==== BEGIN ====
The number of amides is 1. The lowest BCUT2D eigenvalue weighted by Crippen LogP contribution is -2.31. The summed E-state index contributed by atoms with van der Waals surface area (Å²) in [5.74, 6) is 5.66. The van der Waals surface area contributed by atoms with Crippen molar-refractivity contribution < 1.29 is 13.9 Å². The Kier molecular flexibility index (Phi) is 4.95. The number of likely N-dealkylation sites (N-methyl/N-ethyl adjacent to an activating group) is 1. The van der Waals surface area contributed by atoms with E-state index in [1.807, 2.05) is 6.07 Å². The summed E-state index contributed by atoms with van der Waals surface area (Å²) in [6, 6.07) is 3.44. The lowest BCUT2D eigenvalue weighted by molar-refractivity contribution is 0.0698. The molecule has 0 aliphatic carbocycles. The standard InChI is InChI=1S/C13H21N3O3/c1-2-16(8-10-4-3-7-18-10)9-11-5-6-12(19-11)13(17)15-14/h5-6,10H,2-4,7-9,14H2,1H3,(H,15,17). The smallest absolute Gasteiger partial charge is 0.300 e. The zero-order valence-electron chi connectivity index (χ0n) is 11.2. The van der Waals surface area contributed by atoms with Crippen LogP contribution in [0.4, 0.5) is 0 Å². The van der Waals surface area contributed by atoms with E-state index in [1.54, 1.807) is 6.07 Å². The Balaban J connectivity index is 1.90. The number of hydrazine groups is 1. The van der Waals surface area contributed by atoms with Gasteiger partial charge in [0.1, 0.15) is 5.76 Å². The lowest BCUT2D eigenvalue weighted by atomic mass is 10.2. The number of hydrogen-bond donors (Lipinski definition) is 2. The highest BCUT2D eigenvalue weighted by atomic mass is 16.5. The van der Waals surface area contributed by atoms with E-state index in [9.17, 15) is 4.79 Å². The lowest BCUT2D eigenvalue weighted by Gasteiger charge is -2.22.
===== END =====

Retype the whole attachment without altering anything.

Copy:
The number of amides is 1. The lowest BCUT2D eigenvalue weighted by Crippen LogP contribution is -2.31. The summed E-state index contributed by atoms with van der Waals surface area (Å²) in [5.74, 6) is 5.66. The van der Waals surface area contributed by atoms with Crippen molar-refractivity contribution < 1.29 is 13.9 Å². The Kier molecular flexibility index (Phi) is 4.95. The number of likely N-dealkylation sites (N-methyl/N-ethyl adjacent to an activating group) is 1. The van der Waals surface area contributed by atoms with E-state index in [1.807, 2.05) is 6.07 Å². The summed E-state index contributed by atoms with van der Waals surface area (Å²) in [6, 6.07) is 3.44. The lowest BCUT2D eigenvalue weighted by molar-refractivity contribution is 0.0698. The molecule has 0 aliphatic carbocycles. The standard InChI is InChI=1S/C13H21N3O3/c1-2-16(8-10-4-3-7-18-10)9-11-5-6-12(19-11)13(17)15-14/h5-6,10H,2-4,7-9,14H2,1H3,(H,15,17). The smallest absolute Gasteiger partial charge is 0.300 e. The zero-order valence-electron chi connectivity index (χ0n) is 11.2. The van der Waals surface area contributed by atoms with Crippen LogP contribution in [0.4, 0.5) is 0 Å². The van der Waals surface area contributed by atoms with E-state index in [1.54, 1.807) is 6.07 Å². The Balaban J connectivity index is 1.90. The number of hydrazine groups is 1. The van der Waals surface area contributed by atoms with Gasteiger partial charge in [0.1, 0.15) is 5.76 Å². The lowest BCUT2D eigenvalue weighted by atomic mass is 10.2. The number of hydrogen-bond donors (Lipinski definition) is 2. The highest BCUT2D eigenvalue weighted by atomic mass is 16.5. The van der Waals surface area contributed by atoms with E-state index in [9.17, 15) is 4.79 Å². The lowest BCUT2D eigenvalue weighted by Gasteiger charge is -2.22.